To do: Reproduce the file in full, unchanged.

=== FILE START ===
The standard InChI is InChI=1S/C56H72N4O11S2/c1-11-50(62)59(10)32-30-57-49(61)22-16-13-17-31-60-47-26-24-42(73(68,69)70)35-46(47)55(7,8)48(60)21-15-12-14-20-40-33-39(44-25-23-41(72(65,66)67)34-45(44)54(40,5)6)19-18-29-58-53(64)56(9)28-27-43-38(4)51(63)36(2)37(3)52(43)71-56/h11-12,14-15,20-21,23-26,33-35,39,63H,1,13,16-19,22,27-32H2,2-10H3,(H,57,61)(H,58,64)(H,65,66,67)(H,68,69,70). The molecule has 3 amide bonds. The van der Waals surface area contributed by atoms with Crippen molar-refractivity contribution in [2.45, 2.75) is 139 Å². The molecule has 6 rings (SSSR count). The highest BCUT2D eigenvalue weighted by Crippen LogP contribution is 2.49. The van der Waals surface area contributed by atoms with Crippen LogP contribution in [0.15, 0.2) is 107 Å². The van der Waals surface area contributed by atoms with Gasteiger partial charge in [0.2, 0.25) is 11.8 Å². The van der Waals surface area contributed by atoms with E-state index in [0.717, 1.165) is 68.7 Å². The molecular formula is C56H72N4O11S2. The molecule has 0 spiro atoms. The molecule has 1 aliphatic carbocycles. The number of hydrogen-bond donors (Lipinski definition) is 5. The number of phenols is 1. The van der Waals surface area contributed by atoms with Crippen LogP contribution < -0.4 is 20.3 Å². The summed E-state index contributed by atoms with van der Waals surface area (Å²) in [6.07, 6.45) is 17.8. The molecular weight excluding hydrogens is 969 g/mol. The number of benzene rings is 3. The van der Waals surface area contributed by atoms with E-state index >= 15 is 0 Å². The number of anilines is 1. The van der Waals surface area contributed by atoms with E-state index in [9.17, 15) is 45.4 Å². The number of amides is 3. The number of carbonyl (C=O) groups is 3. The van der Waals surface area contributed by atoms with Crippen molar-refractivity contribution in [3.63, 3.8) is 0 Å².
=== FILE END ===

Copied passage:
The standard InChI is InChI=1S/C56H72N4O11S2/c1-11-50(62)59(10)32-30-57-49(61)22-16-13-17-31-60-47-26-24-42(73(68,69)70)35-46(47)55(7,8)48(60)21-15-12-14-20-40-33-39(44-25-23-41(72(65,66)67)34-45(44)54(40,5)6)19-18-29-58-53(64)56(9)28-27-43-38(4)51(63)36(2)37(3)52(43)71-56/h11-12,14-15,20-21,23-26,33-35,39,63H,1,13,16-19,22,27-32H2,2-10H3,(H,57,61)(H,58,64)(H,65,66,67)(H,68,69,70). The molecule has 3 amide bonds. The van der Waals surface area contributed by atoms with Crippen molar-refractivity contribution in [2.45, 2.75) is 139 Å². The molecule has 6 rings (SSSR count). The highest BCUT2D eigenvalue weighted by Crippen LogP contribution is 2.49. The van der Waals surface area contributed by atoms with Crippen LogP contribution in [0.15, 0.2) is 107 Å². The van der Waals surface area contributed by atoms with Gasteiger partial charge in [0.2, 0.25) is 11.8 Å². The van der Waals surface area contributed by atoms with E-state index in [0.717, 1.165) is 68.7 Å². The molecular formula is C56H72N4O11S2. The molecule has 0 spiro atoms. The molecule has 1 aliphatic carbocycles. The number of hydrogen-bond donors (Lipinski definition) is 5. The number of phenols is 1. The van der Waals surface area contributed by atoms with Crippen LogP contribution < -0.4 is 20.3 Å². The summed E-state index contributed by atoms with van der Waals surface area (Å²) in [6.07, 6.45) is 17.8. The molecular weight excluding hydrogens is 969 g/mol. The number of benzene rings is 3. The van der Waals surface area contributed by atoms with E-state index >= 15 is 0 Å². The number of anilines is 1. The van der Waals surface area contributed by atoms with E-state index in [9.17, 15) is 45.4 Å². The number of amides is 3. The number of carbonyl (C=O) groups is 3. The van der Waals surface area contributed by atoms with Crippen molar-refractivity contribution in [3.63, 3.8) is 0 Å².